Coaches wouldn’t be as testy if reporters didn’t prod them. Reporters wouldn’t have stories without the coaches they follow. Since everything is cyclical (even college football), the battle between coaches and journalists is back in season. In fact, it's seemingly everywhere: Florida’s Will Muschamp called out writers for using anonymous sources; South Carolina's Steve Spurrier got The State columnist Ron Morris removed from the Gamecocks' beat before the paper reconsidered; The Advocate has chosen not to cover a local team at all; and Nick Saban is still, well, Nick Saban.
It’s not as if the concept of foils is particularly new. Readers need only to look to the history of drama to find some of the greats. Without Othello, there’s no Iago. There would be no need for Antonio if there weren’t a Shylock. No Scully, no Mulder. (Okay, so that last one isn’t exactly Shakespearean, but don’t tell that to Grantland’s Brian Phillips.)
When coaches clash with the men hired to cover them, it's entertaining, to be sure. Still, when that tension spills out into headlines and columns, does it serve any purpose? This is never going to be a completely happy marriage. Nobody wants to read a story titled, “Report: Head coach content with beat writer” or “Beat writer says coach guy is doing a great job.” But by publicizing coach and reporter conflicts -- excluding cases in which someone's job is threatened -- is anybody really achieving anything?
Recently, Tomas Rios wrote about the history of hot takes, those columns filled with one-word paragraphs, hyperbolic language and full-on polarizing opinions. They’re not designed to posit questions and allow for rational dialogue; they’re in place to embrace debate and watch as people file into Camp 1 or Camp 2. These days, it’s the job many writers think they’re supposed to do.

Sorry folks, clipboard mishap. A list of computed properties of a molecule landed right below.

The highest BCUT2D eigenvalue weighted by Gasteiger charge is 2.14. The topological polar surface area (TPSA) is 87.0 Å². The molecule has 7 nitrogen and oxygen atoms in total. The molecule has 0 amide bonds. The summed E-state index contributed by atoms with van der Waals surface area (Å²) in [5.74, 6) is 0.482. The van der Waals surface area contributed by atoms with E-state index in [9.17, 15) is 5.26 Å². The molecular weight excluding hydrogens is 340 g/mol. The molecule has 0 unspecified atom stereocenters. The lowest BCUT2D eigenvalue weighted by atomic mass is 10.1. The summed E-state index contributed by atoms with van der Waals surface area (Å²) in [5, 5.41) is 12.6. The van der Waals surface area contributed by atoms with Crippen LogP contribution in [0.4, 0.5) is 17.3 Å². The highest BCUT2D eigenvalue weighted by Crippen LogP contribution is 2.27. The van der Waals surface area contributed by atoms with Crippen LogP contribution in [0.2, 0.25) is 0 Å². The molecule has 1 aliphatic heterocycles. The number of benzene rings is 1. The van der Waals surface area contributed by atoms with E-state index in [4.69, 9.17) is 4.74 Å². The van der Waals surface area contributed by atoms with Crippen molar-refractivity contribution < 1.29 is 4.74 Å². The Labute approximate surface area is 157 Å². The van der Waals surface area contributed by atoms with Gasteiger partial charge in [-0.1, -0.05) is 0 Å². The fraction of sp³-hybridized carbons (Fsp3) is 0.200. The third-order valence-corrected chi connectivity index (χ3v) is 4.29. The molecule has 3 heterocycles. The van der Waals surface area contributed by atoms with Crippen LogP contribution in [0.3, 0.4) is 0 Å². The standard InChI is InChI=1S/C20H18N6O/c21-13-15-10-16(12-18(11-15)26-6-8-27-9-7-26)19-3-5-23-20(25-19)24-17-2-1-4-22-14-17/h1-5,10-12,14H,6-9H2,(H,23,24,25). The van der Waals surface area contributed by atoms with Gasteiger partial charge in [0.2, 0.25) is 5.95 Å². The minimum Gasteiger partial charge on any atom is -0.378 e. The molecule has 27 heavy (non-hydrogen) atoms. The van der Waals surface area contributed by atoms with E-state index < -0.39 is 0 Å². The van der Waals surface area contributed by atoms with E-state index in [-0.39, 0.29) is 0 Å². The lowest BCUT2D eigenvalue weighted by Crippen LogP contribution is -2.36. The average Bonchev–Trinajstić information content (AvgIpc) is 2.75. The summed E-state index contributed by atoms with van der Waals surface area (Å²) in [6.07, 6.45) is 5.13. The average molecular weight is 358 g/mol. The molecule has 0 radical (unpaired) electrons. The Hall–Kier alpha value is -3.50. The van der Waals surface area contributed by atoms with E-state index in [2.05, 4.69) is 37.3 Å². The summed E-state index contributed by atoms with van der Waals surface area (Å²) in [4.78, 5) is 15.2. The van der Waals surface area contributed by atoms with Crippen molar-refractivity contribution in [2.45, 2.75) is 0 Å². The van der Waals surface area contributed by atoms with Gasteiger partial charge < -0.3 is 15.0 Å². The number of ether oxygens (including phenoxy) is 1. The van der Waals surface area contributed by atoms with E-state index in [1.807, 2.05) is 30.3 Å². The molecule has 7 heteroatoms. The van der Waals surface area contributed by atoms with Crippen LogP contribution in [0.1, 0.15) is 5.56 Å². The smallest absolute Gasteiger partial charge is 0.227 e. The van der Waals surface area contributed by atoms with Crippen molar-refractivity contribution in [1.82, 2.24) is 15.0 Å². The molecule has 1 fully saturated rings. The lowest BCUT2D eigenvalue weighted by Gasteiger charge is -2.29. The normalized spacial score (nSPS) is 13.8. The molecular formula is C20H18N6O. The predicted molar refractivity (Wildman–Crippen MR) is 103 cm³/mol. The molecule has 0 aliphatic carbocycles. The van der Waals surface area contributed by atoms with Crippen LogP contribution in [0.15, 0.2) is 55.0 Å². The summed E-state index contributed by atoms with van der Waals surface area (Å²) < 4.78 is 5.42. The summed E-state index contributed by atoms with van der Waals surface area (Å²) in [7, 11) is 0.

Is Tim Tebow secretly a mole person? Does Yasiel Puig need bifocals? Should Bret Bielema be forced to coach on the moon? The hypotheses are laughable, but they generate clicks. Somewhere along the way, it was decided that traffic equals success. Otherwise, questions like "Is Johnny Manziel the next Rosa Parks?” would never fly.
This is the reason I often struggle to provide my opinion. I don’t see it as a right. There are always mitigating factors beyond our control, and things are never as simple as fact versus faith. Views shift. Sports are fluid. Coaches change. Players rise and fall just as all people do.
When we decided fables and legends were boring and laughable, we started to criticize everything and take a deconstructive lens. That leads to remarkable discovery at times; dismantling something piece by piece allows us to see what is truly inside. But the mindset has consequences.
Perhaps inevitably, it leads to people wanting to see things as either black and white, right or wrong. Which leads us back to the very nature of foils. Postmodern protagonists aren’t easily digestible. It’s much simpler to craft a narrative with a clear anthesis, especially in sports, in which the clear-cut winner or loser label is seemingly ubiquitous. But take a step back: Magnetic repulsion is extremely powerful, especially when dealing with men at a podium.